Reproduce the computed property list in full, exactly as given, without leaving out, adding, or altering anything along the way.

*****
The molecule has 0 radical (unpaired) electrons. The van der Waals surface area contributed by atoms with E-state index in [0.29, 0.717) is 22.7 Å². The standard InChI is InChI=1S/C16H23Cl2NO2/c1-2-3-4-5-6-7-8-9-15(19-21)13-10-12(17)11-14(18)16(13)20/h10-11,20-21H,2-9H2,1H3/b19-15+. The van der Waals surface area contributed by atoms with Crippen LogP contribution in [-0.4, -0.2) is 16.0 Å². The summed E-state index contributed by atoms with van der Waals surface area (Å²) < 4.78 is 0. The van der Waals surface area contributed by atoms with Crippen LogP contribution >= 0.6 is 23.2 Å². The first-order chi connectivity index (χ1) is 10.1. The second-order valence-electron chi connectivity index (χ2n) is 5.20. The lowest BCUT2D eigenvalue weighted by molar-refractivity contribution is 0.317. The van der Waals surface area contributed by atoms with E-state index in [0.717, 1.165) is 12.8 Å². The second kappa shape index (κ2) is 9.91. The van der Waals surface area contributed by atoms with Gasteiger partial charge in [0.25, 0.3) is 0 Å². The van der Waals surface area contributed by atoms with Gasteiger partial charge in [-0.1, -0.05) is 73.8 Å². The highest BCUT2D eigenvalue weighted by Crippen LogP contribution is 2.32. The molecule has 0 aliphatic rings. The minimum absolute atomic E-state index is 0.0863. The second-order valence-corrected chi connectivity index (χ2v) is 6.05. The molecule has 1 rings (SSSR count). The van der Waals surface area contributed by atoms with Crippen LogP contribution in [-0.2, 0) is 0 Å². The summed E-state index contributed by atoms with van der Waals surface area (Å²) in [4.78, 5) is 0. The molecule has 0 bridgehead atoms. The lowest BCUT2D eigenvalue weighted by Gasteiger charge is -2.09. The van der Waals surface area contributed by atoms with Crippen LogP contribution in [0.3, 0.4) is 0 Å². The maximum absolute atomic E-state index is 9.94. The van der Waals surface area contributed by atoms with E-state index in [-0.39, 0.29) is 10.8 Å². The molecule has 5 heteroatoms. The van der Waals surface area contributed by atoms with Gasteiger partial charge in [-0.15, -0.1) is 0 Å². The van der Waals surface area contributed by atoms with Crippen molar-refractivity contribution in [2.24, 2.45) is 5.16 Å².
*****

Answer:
The molecule has 0 radical (unpaired) electrons. The van der Waals surface area contributed by atoms with E-state index in [0.29, 0.717) is 22.7 Å². The standard InChI is InChI=1S/C16H23Cl2NO2/c1-2-3-4-5-6-7-8-9-15(19-21)13-10-12(17)11-14(18)16(13)20/h10-11,20-21H,2-9H2,1H3/b19-15+. The van der Waals surface area contributed by atoms with Crippen LogP contribution in [-0.4, -0.2) is 16.0 Å². The summed E-state index contributed by atoms with van der Waals surface area (Å²) < 4.78 is 0. The van der Waals surface area contributed by atoms with Crippen LogP contribution >= 0.6 is 23.2 Å². The first-order chi connectivity index (χ1) is 10.1. The second-order valence-electron chi connectivity index (χ2n) is 5.20. The lowest BCUT2D eigenvalue weighted by molar-refractivity contribution is 0.317. The van der Waals surface area contributed by atoms with E-state index in [0.717, 1.165) is 12.8 Å². The second kappa shape index (κ2) is 9.91. The van der Waals surface area contributed by atoms with Gasteiger partial charge in [0.25, 0.3) is 0 Å². The van der Waals surface area contributed by atoms with Gasteiger partial charge in [-0.1, -0.05) is 73.8 Å². The highest BCUT2D eigenvalue weighted by Crippen LogP contribution is 2.32. The molecule has 0 aliphatic rings. The minimum absolute atomic E-state index is 0.0863. The second-order valence-corrected chi connectivity index (χ2v) is 6.05. The molecule has 1 rings (SSSR count). The van der Waals surface area contributed by atoms with Crippen LogP contribution in [-0.2, 0) is 0 Å². The summed E-state index contributed by atoms with van der Waals surface area (Å²) in [4.78, 5) is 0. The molecule has 0 bridgehead atoms. The lowest BCUT2D eigenvalue weighted by Gasteiger charge is -2.09. The van der Waals surface area contributed by atoms with Crippen LogP contribution in [0.3, 0.4) is 0 Å². The maximum absolute atomic E-state index is 9.94. The van der Waals surface area contributed by atoms with E-state index in [-0.39, 0.29) is 10.8 Å². The molecule has 5 heteroatoms. The van der Waals surface area contributed by atoms with Gasteiger partial charge in [-0.15, -0.1) is 0 Å². The van der Waals surface area contributed by atoms with Crippen molar-refractivity contribution in [2.24, 2.45) is 5.16 Å².